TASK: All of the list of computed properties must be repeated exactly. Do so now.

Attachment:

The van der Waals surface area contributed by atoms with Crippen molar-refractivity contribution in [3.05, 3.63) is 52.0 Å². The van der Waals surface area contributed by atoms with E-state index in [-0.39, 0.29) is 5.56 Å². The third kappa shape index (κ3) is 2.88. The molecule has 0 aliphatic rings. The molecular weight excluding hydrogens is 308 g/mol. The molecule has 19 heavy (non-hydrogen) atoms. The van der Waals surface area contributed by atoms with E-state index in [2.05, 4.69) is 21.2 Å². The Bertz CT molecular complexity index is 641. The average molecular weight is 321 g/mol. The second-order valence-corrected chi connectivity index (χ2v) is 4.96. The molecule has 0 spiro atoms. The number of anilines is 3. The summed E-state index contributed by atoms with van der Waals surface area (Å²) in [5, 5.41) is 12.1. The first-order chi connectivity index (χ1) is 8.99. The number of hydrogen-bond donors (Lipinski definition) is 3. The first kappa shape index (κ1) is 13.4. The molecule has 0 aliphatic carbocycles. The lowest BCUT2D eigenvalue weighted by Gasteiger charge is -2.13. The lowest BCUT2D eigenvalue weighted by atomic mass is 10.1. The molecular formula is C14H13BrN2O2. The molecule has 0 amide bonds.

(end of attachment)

The van der Waals surface area contributed by atoms with Crippen molar-refractivity contribution in [3.05, 3.63) is 52.0 Å². The van der Waals surface area contributed by atoms with E-state index in [-0.39, 0.29) is 5.56 Å². The third kappa shape index (κ3) is 2.88. The molecule has 0 aliphatic rings. The molecular weight excluding hydrogens is 308 g/mol. The molecule has 19 heavy (non-hydrogen) atoms. The van der Waals surface area contributed by atoms with E-state index in [2.05, 4.69) is 21.2 Å². The Bertz CT molecular complexity index is 641. The average molecular weight is 321 g/mol. The second-order valence-corrected chi connectivity index (χ2v) is 4.96. The molecule has 0 spiro atoms. The number of anilines is 3. The summed E-state index contributed by atoms with van der Waals surface area (Å²) in [5, 5.41) is 12.1. The first-order chi connectivity index (χ1) is 8.99. The number of hydrogen-bond donors (Lipinski definition) is 3. The first kappa shape index (κ1) is 13.4. The molecule has 0 aliphatic carbocycles. The lowest BCUT2D eigenvalue weighted by Gasteiger charge is -2.13. The lowest BCUT2D eigenvalue weighted by atomic mass is 10.1. The molecular formula is C14H13BrN2O2. The molecule has 0 amide bonds.